MAR 18, 2016 01:19 PM PDT

New Component of Macrophage Metabolism Discovered

WRITTEN BY: Kara Marker
How are macrophage immune cells activated during an inflammatory response when pathogens invade? Scientists thought they knew this and more, but recent studies from the Luxembourg Centre for Systems Biomedicine (LCSB) at the University of Luxembourg discovered something different.
 
Upon activation, macrophage metabolism pathways lead to the production of antimicrobial substances and fatty acids which deliver important resources during an infection. With their new discoveries into how these pathways work, the researchers, who study was recently published in the Journal of Biological Chemistry may have also developed a new approach for treating chronic inflammatory diseases.
 
Macrophages are key immune cells of the innate immune system, the system of first-responder cells that react when pathogens invade. Macrophages are activated upon recognition of pathogen antigens or contact with cytokines, and their activation reprograms macrophage metabolism.
 
"A hungry macrophage"

Hif1 is important protein for this very metabolism reprogramming, but it is also known to exist in cases of cancer. Cancer cells exist in an oxygen-poor tumor environment, which stabilizes Hif1 and prevents the tumor from being degraded. This causes less pyruvate to be introduced into the citric acid cycle, which is vital for producing energy for the body to perform multiple functions.
 
Apparently, Hif1 is also found in its stabilized forms in activate macrophages even though it is not an oxygen-poor environment. Previously, scientists thought this meant the metabolic pathways stemming from macrophage activation were similar to cancer cell pathways. However, the recent study from the University of Luxembourg instead showed that macrophages are able to facilitate pyruvate into the citric acid cycle despite Hif1 stabilization, allowing energy production to continue like normal.
 
"Conversion of pyruvate is a pivotal step in the inflammatory event, and thus presents a starting point for developing anti-inflammatory therapies," said Karsten Hiller, PhD. "This would be helpful for diseases associated with an excessive inflammatory response, such as allergies or septic shock."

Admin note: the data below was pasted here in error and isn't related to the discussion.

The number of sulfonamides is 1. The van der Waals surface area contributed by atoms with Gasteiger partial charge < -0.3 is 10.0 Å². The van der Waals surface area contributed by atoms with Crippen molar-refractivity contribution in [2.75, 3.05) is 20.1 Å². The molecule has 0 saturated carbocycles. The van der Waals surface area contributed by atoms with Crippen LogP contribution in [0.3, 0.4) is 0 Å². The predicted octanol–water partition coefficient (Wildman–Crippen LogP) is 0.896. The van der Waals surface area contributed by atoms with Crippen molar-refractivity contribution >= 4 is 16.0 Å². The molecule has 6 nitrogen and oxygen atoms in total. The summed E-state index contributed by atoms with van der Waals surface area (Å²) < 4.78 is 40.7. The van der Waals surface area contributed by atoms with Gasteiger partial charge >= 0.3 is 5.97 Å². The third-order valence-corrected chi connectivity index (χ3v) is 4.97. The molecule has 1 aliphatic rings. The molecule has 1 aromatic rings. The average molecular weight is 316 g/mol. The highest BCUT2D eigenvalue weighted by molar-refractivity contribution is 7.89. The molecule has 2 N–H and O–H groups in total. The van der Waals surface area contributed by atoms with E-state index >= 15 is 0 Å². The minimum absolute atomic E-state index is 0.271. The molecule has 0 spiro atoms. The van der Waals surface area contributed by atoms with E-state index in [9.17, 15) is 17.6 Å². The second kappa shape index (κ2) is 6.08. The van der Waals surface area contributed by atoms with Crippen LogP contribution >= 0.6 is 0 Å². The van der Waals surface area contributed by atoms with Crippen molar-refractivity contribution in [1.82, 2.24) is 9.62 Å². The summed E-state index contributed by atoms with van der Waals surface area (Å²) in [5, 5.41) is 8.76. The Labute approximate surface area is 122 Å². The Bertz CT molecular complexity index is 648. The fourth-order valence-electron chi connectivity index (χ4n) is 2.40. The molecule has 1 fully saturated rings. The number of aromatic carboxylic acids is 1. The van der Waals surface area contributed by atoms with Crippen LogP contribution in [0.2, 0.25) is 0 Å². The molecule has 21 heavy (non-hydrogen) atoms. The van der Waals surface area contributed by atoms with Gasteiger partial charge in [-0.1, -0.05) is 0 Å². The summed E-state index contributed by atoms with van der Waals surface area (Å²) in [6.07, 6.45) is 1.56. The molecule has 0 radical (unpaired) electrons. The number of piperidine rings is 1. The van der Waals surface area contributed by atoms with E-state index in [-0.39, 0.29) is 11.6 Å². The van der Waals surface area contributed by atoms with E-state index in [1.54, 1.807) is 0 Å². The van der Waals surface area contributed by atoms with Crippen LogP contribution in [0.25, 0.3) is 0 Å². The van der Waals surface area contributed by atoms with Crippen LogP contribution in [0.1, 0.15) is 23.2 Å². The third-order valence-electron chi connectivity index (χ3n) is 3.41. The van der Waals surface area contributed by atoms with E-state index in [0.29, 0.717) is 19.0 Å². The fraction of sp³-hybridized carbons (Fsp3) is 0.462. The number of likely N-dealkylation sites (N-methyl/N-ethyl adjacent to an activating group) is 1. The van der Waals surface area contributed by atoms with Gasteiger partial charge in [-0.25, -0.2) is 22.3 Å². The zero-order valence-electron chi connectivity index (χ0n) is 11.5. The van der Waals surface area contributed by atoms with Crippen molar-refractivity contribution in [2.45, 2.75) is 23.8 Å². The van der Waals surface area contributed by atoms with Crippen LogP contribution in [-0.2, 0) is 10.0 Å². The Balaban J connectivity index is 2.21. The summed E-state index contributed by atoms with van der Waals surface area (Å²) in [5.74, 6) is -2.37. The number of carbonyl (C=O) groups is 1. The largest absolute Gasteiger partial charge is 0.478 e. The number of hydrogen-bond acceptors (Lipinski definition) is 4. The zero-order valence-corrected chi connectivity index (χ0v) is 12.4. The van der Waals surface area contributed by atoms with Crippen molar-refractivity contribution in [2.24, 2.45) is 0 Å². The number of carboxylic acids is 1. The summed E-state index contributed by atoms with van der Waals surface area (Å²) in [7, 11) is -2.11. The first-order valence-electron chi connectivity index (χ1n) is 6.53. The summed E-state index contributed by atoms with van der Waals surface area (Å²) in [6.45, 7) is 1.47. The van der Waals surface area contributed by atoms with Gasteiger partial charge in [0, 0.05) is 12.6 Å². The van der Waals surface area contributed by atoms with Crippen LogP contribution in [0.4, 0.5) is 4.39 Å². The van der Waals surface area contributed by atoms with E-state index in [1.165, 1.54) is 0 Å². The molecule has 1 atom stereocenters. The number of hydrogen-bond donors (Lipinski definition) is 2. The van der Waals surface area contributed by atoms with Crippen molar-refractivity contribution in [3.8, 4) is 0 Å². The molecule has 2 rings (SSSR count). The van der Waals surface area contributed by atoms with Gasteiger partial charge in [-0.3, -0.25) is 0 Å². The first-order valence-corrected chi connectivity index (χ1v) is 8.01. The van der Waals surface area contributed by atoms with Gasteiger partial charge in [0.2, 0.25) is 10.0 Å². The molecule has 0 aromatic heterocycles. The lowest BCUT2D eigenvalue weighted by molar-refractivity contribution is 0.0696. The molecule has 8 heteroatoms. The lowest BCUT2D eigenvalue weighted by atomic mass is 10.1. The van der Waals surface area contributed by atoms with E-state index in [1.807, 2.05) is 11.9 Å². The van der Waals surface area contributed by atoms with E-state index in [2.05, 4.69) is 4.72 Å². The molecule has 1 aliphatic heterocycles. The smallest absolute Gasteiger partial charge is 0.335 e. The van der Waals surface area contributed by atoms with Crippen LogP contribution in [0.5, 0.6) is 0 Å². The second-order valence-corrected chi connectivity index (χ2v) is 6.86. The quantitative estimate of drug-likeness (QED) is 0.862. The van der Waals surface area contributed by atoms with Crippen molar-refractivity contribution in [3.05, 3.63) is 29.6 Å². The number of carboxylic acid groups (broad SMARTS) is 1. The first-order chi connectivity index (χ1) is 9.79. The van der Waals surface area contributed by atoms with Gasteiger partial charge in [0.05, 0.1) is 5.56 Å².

Because of their ability, macrophages can also produce an “endogenous antibiotic” called itaconic acid and fatty acids needed for macrophage growth.
 
 
Source: University of Luxembourg
 
About the Author
  • I am a scientific journalist and enthusiast, especially in the realm of biomedicine. I am passionate about conveying the truth in scientific phenomena and subsequently improving health and public awareness. Sometimes scientific research needs a translator to effectively communicate the scientific jargon present in significant findings. I plan to be that translating communicator, and I hope to decrease the spread of misrepresented scientific phenomena! Check out my science blog: ScienceKara.com.
You May Also Like
SEP 26, 2018
Immunology
SEP 26, 2018
What Superbug? A New Antibiotic Contender
Scientists from a biotechnology corporation, Genentech, have altered a protein that blocks a signaling pathway in gram-negative bacteria to engineer a new antibiotic, currently called G0775,...
OCT 08, 2018
Immunology
OCT 08, 2018
Nuclear Imaging: The Next Generation of Biopsy
A team of researchers has published their work in the Journal of Nuclear Medicine describing techniques with PET imaging as an alternative to biopsy methods....
NOV 05, 2018
Drug Discovery
NOV 05, 2018
Anti-Parasitic Drug Improves Long-term Clinical Outcomes in Chagas Disease
In a recent study published in PLOS Neglected Tropical Diseases, an anti-parasite drug by the name of ‘benznidazole’ may hold potential in impr...
NOV 13, 2018
Immunology
NOV 13, 2018
What Do Heart Disease and Autoimmune Diseases Have in Common?
Researchers at Washington University identify the link between autoimmune diseases and heart disease in mouse model...
DEC 19, 2018
Immunology
DEC 19, 2018
Breast Cancer - Immunotherapy's Nemesis
Researchers find that breast cancer can evade immunotherapy...
JAN 15, 2019
Immunology
JAN 15, 2019
Stem Cells: Is a Clean Slate Always a Better Start?
A new USC and Stanford study, conducted in mice, deepens the mystery, showing that successfully transplanted stem cells don't behave "normally" as in a healthy person without a transplant....
Loading Comments...